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Ultimately I've been tasked with the installation of a serviced office with upwards of 1000 staff, potentially being spread across 50+ VLANs.

The hardware bought was out of my hands, but it's fairly decent high-end switching that should be able to achieve what we require. See below diagram to hopefully aid my description (Layer 3, MLAG etc.)

enter image description here

Essentially we will have two core 24 port switches, which we would like to put into high availability. My idea would be to use MLAG, but I'm looking for guidance in that regard. These each have 4 port add-in for 10GB fibre.

We will have 3 stacks, A, B and C. C being in a remote office. Each stack will be connected to the core via the 10GBe fibre ports. The top and bottom switch in each stack, connected to CORE01 and CORE02 respectfully.

(Green cables are stacking cables, blue and orange uplinks to CORE1 and CORE2 respectfully).

I'm really looking for some guidance on the best way to configure these for redundancy.

MLAG between the two core switches? (these cannot be stacked, no stacking ports) for redundancy, the 3 stacks as below, with two uplinks split across each core? These would both be trunk links carrying all VLANs as tagged VLANs?

Or simply just redundant links and enable STP? Or something completely different?

Do we connect the two CORE switches via Fibre (meaning we can only use one fibre connection from stack C to the core) or just use 1GBe Ethernet between them? Really looking for some advice and/or best practices for a large setup like this.

  • Did any answer help you? If so, you should accept the answer so that the question doesn't keep popping up forever, looking for an answer. Alternatively, you can provide and accept your own answer. – Ron Maupin Feb 19 '18 at 3:54
  • I would comment above but as I am new here, have to post instead. As stated on page 8 and again on page 84 of the Dell MLAG guide, "Stacking of either MLAG peer is unsupported. Neither switch used as an MLAG peer may be stacked with other switches" – ÜM Mineiro Oct 29 at 16:32
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That is a good way to design and you may want to consider adding a third layer to your design.

Your core switches appear to be a core/distribution setup and you really want to separate your core switches so they aren't affected by spanning tree loops, yes they do happen.

You could implement ospf between your cores and the distribution switches which could then be split between buildings, floors, geographically, etc. Your vlans spanning tree roots are then on the distribution switches. You could then test your vPC/MLAG solution without taking out the whole network :-)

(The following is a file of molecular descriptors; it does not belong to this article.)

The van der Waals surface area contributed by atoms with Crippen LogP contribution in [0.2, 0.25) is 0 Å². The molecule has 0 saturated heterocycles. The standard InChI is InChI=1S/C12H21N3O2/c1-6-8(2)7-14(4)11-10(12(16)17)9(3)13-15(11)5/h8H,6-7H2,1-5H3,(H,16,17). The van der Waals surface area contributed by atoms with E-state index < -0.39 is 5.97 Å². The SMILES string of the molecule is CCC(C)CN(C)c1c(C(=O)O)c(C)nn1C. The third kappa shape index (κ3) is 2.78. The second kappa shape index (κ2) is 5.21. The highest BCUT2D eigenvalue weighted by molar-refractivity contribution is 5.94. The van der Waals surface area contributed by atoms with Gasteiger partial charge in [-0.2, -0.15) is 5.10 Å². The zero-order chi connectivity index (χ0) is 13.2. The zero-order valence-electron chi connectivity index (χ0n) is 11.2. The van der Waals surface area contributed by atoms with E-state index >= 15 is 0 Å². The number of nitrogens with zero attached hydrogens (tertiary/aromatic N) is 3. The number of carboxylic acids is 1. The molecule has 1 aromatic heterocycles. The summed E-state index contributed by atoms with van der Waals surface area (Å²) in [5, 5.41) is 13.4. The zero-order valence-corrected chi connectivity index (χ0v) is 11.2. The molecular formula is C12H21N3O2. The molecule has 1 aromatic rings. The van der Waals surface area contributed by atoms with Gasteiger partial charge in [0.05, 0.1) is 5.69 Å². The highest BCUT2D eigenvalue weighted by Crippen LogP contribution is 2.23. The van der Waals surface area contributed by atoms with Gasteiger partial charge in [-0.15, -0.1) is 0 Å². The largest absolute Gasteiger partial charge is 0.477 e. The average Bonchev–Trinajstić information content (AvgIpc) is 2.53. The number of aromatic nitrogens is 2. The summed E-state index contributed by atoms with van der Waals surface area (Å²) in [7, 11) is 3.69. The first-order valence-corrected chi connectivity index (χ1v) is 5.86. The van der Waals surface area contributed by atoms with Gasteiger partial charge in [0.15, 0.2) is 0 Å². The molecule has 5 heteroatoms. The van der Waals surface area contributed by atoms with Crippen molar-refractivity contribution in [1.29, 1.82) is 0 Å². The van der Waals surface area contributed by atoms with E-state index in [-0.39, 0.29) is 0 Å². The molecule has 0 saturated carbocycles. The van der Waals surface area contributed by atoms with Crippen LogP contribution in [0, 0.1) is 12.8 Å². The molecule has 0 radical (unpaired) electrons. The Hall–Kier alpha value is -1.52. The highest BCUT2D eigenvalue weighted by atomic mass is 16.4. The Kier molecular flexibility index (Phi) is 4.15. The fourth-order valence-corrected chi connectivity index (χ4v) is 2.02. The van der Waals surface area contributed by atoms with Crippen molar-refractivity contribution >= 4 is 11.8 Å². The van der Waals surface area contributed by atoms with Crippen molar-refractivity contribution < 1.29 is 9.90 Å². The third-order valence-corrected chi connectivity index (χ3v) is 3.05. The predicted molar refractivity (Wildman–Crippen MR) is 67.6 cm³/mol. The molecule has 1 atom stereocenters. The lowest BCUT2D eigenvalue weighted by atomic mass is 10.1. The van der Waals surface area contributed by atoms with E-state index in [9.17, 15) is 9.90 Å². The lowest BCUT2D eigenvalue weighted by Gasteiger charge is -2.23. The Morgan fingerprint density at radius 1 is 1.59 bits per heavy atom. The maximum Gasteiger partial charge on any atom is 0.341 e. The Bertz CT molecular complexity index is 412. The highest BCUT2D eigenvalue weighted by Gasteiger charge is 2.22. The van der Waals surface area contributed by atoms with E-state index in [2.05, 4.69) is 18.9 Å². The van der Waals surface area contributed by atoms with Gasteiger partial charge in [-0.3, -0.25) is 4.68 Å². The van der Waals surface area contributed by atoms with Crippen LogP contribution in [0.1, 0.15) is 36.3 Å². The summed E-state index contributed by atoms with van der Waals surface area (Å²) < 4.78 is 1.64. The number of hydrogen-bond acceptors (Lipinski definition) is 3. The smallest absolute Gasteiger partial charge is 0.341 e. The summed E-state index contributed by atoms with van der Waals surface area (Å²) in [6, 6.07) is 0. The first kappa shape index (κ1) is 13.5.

Not really sure which vendor solution has been selected but they should have documentation available for design and best practice for high availability/redundancy.

Side note: some designs even take routing to the access switches thus containing spanning tree loops to the access switch stack but I think the expense is best spent on a couple of beefy core switches.

And you can test it all in GNS3 (or similar app) prior to deploying :-)

  • Do I need to use MLAG to the stacks, or is redundant links with STP turned on enough? – PnP Apr 9 '17 at 21:05
  • Cannot really provide more info without knowing the devices models. Is this for a datacentre? – user4565 Apr 10 '17 at 8:59
  • They are Dell N4032 (2xCore) and Dell N2048 (in four stacks of 5) – PnP Apr 10 '17 at 15:57
  • Not for a datacenter, but a large serviced office. Could we take this to chat? – PnP Apr 10 '17 at 16:12
  • I wouldn't mind except that our timezones may be very different. This Dell document shows your switches supports MLAG and they have configuration examples. downloads.dell.com/manuals/common/… – user4565 Apr 10 '17 at 20:46
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MLAG or stacking are good solutions since they can utilize the redundant links. Note that both depend on the hardware you're using - they're at least vendor-specific and usually model or series-specific as well. You need to consider a support agreement, covering repair or replacement during the deployment period since changing the model/series is likely to break your redundancy concept.

RSTP or MSTP are hardware-agnostic solutions for redundant links. However, without the stacking rings your setup would be chaining switches which isn't considered a good architecture. With STP you'd connect each Access switch to each core switch and rely on the spanning tree to sort out the redundant links and handle failover.

MSTP with its multiple instances would allow you to arrange your VLANs so that you could utilize both links between Core and Access (each instance forms its own spanning tree).

MLAG between the two core switches? (these cannot be stacked, no stacking ports) for redundancy, the 3 stacks as below, with two uplinks split across each core?

Generally, yes - depending on the exact models and their capabilities.

These would both be trunk links carrying all VLANs as tagged VLANs?

Generally trunk links with those VLANs required.

Do we connect the two CORE switches via Fibre (meaning we can only use one fibre connection from stack C to the core) or just use 1GBe Ethernet between them?

Fiber or twisted pair doesn't matter, just the bandwidth/link speed does. You'd want the faster ports on the heavier utilized links, usually found in the center of the network ("fat tree").

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